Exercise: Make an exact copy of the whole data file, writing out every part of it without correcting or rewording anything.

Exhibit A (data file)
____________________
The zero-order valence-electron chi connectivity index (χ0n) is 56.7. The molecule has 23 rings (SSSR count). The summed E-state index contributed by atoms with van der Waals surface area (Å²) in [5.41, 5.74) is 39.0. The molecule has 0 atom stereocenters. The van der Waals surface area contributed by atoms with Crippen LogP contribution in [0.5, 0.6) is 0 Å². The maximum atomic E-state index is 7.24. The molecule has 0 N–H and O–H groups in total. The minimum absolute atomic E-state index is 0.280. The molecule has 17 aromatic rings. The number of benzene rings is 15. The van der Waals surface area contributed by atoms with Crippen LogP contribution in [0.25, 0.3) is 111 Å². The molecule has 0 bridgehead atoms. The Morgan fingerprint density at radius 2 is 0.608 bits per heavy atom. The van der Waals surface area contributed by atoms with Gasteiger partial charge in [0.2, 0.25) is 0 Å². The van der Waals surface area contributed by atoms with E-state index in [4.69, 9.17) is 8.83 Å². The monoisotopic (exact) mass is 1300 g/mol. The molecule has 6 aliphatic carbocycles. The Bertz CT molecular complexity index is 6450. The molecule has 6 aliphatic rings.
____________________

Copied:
The zero-order valence-electron chi connectivity index (χ0n) is 56.7. The molecule has 23 rings (SSSR count). The summed E-state index contributed by atoms with van der Waals surface area (Å²) in [5.41, 5.74) is 39.0. The molecule has 0 atom stereocenters. The van der Waals surface area contributed by atoms with Crippen LogP contribution in [0.5, 0.6) is 0 Å². The maximum atomic E-state index is 7.24. The molecule has 0 N–H and O–H groups in total. The minimum absolute atomic E-state index is 0.280. The molecule has 17 aromatic rings. The number of benzene rings is 15. The van der Waals surface area contributed by atoms with Crippen LogP contribution in [0.25, 0.3) is 111 Å². The molecule has 0 bridgehead atoms. The Morgan fingerprint density at radius 2 is 0.608 bits per heavy atom. The van der Waals surface area contributed by atoms with Gasteiger partial charge in [0.2, 0.25) is 0 Å². The van der Waals surface area contributed by atoms with E-state index in [4.69, 9.17) is 8.83 Å². The monoisotopic (exact) mass is 1300 g/mol. The molecule has 6 aliphatic carbocycles. The Bertz CT molecular complexity index is 6450. The molecule has 6 aliphatic rings.